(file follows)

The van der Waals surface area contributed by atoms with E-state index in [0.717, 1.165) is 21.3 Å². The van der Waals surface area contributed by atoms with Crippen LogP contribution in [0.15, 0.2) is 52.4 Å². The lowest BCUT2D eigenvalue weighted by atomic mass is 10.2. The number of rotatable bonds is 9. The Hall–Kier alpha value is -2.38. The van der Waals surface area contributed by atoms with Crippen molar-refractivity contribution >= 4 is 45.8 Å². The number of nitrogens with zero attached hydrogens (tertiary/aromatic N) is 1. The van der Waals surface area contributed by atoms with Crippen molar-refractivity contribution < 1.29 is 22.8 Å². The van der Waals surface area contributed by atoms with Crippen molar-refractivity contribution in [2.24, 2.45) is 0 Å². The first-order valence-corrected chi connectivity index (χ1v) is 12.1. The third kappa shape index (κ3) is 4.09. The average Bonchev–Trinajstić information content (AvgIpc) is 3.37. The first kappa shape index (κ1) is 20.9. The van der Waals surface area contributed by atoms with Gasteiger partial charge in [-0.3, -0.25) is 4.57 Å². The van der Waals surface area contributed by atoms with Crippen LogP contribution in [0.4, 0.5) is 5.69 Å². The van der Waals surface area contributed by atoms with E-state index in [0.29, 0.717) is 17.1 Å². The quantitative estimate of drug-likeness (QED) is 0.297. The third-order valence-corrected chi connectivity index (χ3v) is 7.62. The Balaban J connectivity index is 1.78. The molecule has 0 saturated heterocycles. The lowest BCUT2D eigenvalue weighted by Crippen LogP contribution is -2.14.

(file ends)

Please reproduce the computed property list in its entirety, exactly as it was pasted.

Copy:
The van der Waals surface area contributed by atoms with E-state index in [0.717, 1.165) is 21.3 Å². The van der Waals surface area contributed by atoms with Crippen LogP contribution in [0.15, 0.2) is 52.4 Å². The lowest BCUT2D eigenvalue weighted by atomic mass is 10.2. The number of rotatable bonds is 9. The Hall–Kier alpha value is -2.38. The van der Waals surface area contributed by atoms with Crippen molar-refractivity contribution >= 4 is 45.8 Å². The number of nitrogens with zero attached hydrogens (tertiary/aromatic N) is 1. The van der Waals surface area contributed by atoms with Crippen molar-refractivity contribution < 1.29 is 22.8 Å². The van der Waals surface area contributed by atoms with Crippen molar-refractivity contribution in [2.24, 2.45) is 0 Å². The first-order valence-corrected chi connectivity index (χ1v) is 12.1. The third kappa shape index (κ3) is 4.09. The average Bonchev–Trinajstić information content (AvgIpc) is 3.37. The first kappa shape index (κ1) is 20.9. The van der Waals surface area contributed by atoms with Gasteiger partial charge in [-0.3, -0.25) is 4.57 Å². The van der Waals surface area contributed by atoms with Crippen LogP contribution in [0.4, 0.5) is 5.69 Å². The van der Waals surface area contributed by atoms with E-state index in [0.29, 0.717) is 17.1 Å². The quantitative estimate of drug-likeness (QED) is 0.297. The third-order valence-corrected chi connectivity index (χ3v) is 7.62. The Balaban J connectivity index is 1.78. The molecule has 0 saturated heterocycles. The lowest BCUT2D eigenvalue weighted by Crippen LogP contribution is -2.14.